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On Thu, 28 Jul 2005, Daniel Brockman wrote:

> Hmm, for some reason this part of your message was left out
> of my reply buffer, so I forgot to reply to it!
>
> "Ara.T.Howard" <Ara.T.Howard / noaa.gov> writes:
>
>>>> That's not instantiating a module. It's cute, but it's
>>>> not instantiating a module.
>>>
>>> Of course it's not instantiating a module, but it's
>>> pretty much _as good as_ instantiating a module.  It lets
>>> you use modules instead of classes, which demonstrates
>>> that the distinction is superficial.
>>
>> does it?
>>
>> [Complicated way of saying module.new.class != module.]
>
> As I trust you are already aware, that's easily fixed:
> Just redefine the lassmethod to return the module.

yes - just pointing out there's more to being a class than having a new
method...

>> and, of course, you still can't inherit from M - but i
>> realize this needed be so.
>
> Yes, you can:
>
>   module N
>     include M
>   end

the problem is a bit deeper than that and stem from the fact that includingodule does not inject the included modules singleton methods into the
'includee'.  for example (note this has the fix suggested above):

   harp:~ > cat a.rb
   class Module
     def new(*a, &b)
       (@__klass__ ||= (m = self and Class::new{ include(@@m = m); def class;@@m;end }))::new(*a, &b)
     end
   end
   module M
     class << self
       def class_method
         42
       end
     end
     def instance_method
       42
     end
   end

   module N
     include M
   end

   begin
     m = M::new
     p m.class
     p m.instance_method
     p m.class.class_method
   rescue => e
     puts "#{ e.message } (#{ e.class }"
   end

   begin
     n = N::new
     p n.class
     p n.instance_method
     p n.class.class_method
   rescue => e
     puts "#{ e.message } (#{ e.class }"
   end

   harp:~ > ruby a.rb
   M
   42
   42
   N
   42
   undefined method `class_method' for N:Module (NoMethodError

i'm not saying it's not possible - just that it's a bit more work than you're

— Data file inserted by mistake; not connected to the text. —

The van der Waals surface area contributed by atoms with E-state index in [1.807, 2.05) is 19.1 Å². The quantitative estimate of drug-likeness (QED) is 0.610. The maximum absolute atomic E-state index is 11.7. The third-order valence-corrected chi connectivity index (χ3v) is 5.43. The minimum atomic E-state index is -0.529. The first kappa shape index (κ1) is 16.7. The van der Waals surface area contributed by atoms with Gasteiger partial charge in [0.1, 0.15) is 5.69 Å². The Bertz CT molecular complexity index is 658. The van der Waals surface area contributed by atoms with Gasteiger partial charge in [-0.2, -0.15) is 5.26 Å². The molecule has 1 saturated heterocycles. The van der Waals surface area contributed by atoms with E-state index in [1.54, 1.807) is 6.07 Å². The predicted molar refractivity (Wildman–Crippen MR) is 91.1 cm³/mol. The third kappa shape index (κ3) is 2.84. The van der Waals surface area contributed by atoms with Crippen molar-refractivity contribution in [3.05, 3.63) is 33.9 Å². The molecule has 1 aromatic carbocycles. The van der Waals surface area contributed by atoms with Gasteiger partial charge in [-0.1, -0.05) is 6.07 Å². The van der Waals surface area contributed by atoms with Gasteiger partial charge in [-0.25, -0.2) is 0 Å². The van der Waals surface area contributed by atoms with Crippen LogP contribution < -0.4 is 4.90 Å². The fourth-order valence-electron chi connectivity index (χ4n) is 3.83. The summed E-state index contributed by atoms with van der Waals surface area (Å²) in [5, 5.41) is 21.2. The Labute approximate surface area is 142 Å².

suggesting.  doing things consistently at an object, class, module, and
singleton_class level gets very confusing very quicky - just check out the code
for my traits lib to see just how.  ;-)

i personally often get around this detail by

   module M
     module ClassMethods
     end
     module InstanceMethods
     end
     include InstanceMethods
     self.extend ClassMethods
     def self::included other
       class << other
         include InstanceMethods
       end
       other.extend ClassMethods
     end
   end

or something similar - in otherwords factor out class methods so that can be
added individually to other classes/modules when they are included there.
thus begins the trickiness...


(ps. for some reason the charset from your message is very odd - it may be on
my end but thought you might like to know.  it looks like some sort of escape
chars around '@' signs - coloring?)

cheers.

-a
-- 
===============================================================================
| email :: ara [dot] t [dot] howard [at] noaa [dot] gov
| phone :: 303.497.6469
| My religion is very simple.  My religion is kindness.
| --Tenzin Gyatso
===============================================================================

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